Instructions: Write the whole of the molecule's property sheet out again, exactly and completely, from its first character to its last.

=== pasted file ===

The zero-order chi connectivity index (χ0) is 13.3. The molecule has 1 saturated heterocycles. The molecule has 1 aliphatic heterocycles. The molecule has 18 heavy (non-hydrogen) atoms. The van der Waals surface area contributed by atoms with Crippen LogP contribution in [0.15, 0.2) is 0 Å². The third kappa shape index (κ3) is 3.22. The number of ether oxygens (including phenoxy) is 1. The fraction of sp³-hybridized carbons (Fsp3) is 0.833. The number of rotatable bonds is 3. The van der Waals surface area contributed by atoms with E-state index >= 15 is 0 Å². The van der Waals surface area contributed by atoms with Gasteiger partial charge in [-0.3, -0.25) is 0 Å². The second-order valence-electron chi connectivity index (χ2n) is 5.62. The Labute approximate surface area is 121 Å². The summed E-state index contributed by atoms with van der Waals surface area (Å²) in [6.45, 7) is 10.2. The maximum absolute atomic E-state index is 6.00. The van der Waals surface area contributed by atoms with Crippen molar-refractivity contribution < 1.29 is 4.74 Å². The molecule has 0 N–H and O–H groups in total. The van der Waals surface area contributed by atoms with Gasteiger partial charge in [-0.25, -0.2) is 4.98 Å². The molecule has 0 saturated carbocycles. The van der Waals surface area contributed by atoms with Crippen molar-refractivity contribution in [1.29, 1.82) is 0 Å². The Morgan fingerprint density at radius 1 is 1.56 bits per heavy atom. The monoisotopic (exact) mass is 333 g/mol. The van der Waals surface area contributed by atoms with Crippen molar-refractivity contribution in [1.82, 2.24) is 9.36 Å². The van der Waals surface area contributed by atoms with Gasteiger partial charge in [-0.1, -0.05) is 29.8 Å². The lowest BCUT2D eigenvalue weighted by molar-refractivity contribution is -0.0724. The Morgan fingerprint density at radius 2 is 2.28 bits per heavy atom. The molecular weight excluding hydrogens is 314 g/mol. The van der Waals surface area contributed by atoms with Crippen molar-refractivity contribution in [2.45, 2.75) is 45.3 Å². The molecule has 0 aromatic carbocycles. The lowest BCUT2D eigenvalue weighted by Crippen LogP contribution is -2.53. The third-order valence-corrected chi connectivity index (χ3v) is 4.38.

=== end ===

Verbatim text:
The zero-order chi connectivity index (χ0) is 13.3. The molecule has 1 saturated heterocycles. The molecule has 1 aliphatic heterocycles. The molecule has 18 heavy (non-hydrogen) atoms. The van der Waals surface area contributed by atoms with Crippen LogP contribution in [0.15, 0.2) is 0 Å². The third kappa shape index (κ3) is 3.22. The number of ether oxygens (including phenoxy) is 1. The fraction of sp³-hybridized carbons (Fsp3) is 0.833. The number of rotatable bonds is 3. The van der Waals surface area contributed by atoms with E-state index >= 15 is 0 Å². The van der Waals surface area contributed by atoms with Gasteiger partial charge in [-0.3, -0.25) is 0 Å². The second-order valence-electron chi connectivity index (χ2n) is 5.62. The Labute approximate surface area is 121 Å². The summed E-state index contributed by atoms with van der Waals surface area (Å²) in [6.45, 7) is 10.2. The maximum absolute atomic E-state index is 6.00. The van der Waals surface area contributed by atoms with Crippen molar-refractivity contribution < 1.29 is 4.74 Å². The molecule has 0 N–H and O–H groups in total. The van der Waals surface area contributed by atoms with Gasteiger partial charge in [-0.25, -0.2) is 4.98 Å². The molecule has 0 saturated carbocycles. The van der Waals surface area contributed by atoms with Crippen molar-refractivity contribution in [1.29, 1.82) is 0 Å². The Morgan fingerprint density at radius 1 is 1.56 bits per heavy atom. The monoisotopic (exact) mass is 333 g/mol. The van der Waals surface area contributed by atoms with Crippen molar-refractivity contribution in [1.82, 2.24) is 9.36 Å². The van der Waals surface area contributed by atoms with Gasteiger partial charge in [-0.1, -0.05) is 29.8 Å². The lowest BCUT2D eigenvalue weighted by molar-refractivity contribution is -0.0724. The Morgan fingerprint density at radius 2 is 2.28 bits per heavy atom. The molecular weight excluding hydrogens is 314 g/mol. The van der Waals surface area contributed by atoms with Crippen molar-refractivity contribution in [2.45, 2.75) is 45.3 Å². The molecule has 0 aromatic carbocycles. The lowest BCUT2D eigenvalue weighted by Crippen LogP contribution is -2.53. The third-order valence-corrected chi connectivity index (χ3v) is 4.38.